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18: A Spoiled Child Never Loves Its Mother
June 22, 2005
by Tony Zizza

Here's something I don't understand. Please accept my apology for this unwanted ignorance. What is it about turning 18 that turns a spoiled child into, well, an even more spoiled child? Even more curiously, what makes the spoiling parent suffer from the illusion their brand new 18 year-old is finally a competent, caring, and courageous adult?

The age of 18 in this country has nothing to do with having suddenly reached mature adulthood. A child could prove themselves practically unmotivated by choice over the last five years in school, but once the age of 18 is reached, you can bet the spoiled child and the spoiling parent think (incorrectly) that they have reached the promised land.

You see, it's a fact that being a step parent (or any parent) to a teenager is a major challenge. Such is adolescence. Such is life. Such is the way it always will be. Like country singer Lee Ann Womack says, "I hope you dance." Perhaps having it any other way would be a cause for concern. You would have to check everyone's pulse.

However, there is a reason why raising teenagers and succeeding as a step family becomes an absolute impossibility. Maybe it's not so much a "reason" in and of itself, as it is the prevailing philosophy that guides the family, and determines the future. Ideas have consequences, especially in a step family.

I submit that the "As long as I just pass" philosophy that too many children and parents share and live is a path to destruction. Even at the ripe old age of 18, this bankrupt philosophy can still lead children to be forever hostile to a step parent's offer of love, guidance, and financial help. The "As long as I just pass" philosophy of life is most certainly empty on expectation.

A sense of expectation is what brings not only step families, but individuals themselves, together. Like a united front. Like a flag waving proudly. Like a pack of wolves on the prowl. There's nothing quite like the bond that develops when a family unit is respected and honored by children themselves. This is so key, especially for step children.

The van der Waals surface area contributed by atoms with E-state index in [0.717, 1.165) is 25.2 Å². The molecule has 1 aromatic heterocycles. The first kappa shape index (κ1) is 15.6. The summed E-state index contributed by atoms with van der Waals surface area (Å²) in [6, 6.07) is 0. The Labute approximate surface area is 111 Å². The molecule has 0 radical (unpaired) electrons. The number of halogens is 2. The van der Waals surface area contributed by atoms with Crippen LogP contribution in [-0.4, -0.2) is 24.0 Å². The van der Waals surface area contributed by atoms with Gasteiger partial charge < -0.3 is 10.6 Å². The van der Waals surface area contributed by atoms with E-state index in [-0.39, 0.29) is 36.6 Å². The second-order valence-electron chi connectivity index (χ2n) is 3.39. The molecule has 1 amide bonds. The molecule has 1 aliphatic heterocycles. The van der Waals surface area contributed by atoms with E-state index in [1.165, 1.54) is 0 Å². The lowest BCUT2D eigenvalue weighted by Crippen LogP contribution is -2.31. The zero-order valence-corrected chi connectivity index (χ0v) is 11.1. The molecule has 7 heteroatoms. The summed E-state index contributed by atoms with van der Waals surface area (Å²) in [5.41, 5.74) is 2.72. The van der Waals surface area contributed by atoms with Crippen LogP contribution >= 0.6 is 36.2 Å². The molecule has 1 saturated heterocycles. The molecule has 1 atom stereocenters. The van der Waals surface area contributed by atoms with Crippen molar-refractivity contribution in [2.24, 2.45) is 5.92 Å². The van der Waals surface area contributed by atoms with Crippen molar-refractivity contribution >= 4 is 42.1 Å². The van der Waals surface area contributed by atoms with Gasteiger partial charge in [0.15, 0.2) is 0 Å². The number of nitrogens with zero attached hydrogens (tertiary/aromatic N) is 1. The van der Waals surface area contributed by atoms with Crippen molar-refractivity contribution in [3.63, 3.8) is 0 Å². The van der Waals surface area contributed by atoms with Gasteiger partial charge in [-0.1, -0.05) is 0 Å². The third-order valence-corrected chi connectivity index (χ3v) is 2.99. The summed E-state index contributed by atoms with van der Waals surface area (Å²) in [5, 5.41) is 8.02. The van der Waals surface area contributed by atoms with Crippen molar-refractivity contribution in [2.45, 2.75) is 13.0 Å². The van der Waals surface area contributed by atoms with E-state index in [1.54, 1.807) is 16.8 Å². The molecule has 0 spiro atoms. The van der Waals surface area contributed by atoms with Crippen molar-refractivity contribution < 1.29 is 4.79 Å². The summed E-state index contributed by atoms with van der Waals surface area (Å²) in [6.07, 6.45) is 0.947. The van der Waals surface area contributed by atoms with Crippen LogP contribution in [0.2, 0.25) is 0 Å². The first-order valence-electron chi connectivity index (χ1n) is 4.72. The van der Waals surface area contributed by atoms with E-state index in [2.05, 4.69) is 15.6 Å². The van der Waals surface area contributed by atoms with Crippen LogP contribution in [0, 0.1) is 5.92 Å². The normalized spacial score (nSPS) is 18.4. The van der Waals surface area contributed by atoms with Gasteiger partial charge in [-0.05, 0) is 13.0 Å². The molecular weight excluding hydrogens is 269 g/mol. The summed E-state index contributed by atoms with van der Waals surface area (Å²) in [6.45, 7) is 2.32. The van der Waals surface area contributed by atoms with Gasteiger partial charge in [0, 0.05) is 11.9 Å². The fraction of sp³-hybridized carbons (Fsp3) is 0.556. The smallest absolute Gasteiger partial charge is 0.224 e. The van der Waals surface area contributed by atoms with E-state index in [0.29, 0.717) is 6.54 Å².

Too often though, the age of 18 signals to everyone around, that the family unit is allegedly no longer needed. Nothing could be more misguided. Keep this in mind, when you consider how many step children have been allowed to live "the spoiled life." It all comes right back to the reality that with freedom comes responsibility.

The 18 year-old step child, (or any child for that matter) who has been hostile to self-improvement, self-actualization, self-worth, will not be "given" these qualities just because they're now - 18. Again, the age of 18 comes with an incredible amount of freedom, but the age itself is largely just a number. There are a great number of 18 year-old children and their parents who are truly 18 only in - number.

I think that if we want step families (and all families) to stick together for the long haul, if we want children to succeed as adults, we must enforce a sense of expectation in the household. Even a household full of teenagers. No matter the cost. After all, if children are not shown that with their freedom comes their responsibility to be accountable, than do we not shudder to think what these human beings will be like in say, ten years?

I've always tried to live my life with this thought process in mind. If you do the small things in life, even when some of the big things don't completely work out, you won't have to contend with a steady stream of big mistakes. That is, as a parent always remain one step ahead of your children. No matter how much thinking you have to do on your feet.

We're all guilty of having been 18 and falsely believing we were perfect masters of our domain. Again, and only for the fact that our ID says we're - 18. Full of brand new knowledge. Full of brand new ideas. Full of brand new energy. Full of - you know what. And not even knowing it. Or more likely, not willing to see how complicated life can really be when you don't - listen.

So, if you get anything out of this column, let it please be this. Hold your 18 year-old (child) accountable for their actions even if by law in some areas they're legally an adult. There is no expiration date to parenthood and wanting to see your children evolve into good human beings on this Earth.

Truth is, you don't need me to tell you that a step family or family of any size is a ship sailing out to sea if respect and accountability are not its most sturdy anchors.

Zizza serves as Vice President for the State of Georgia for the non-profit organization, Parents For Label and Drug Free Education.

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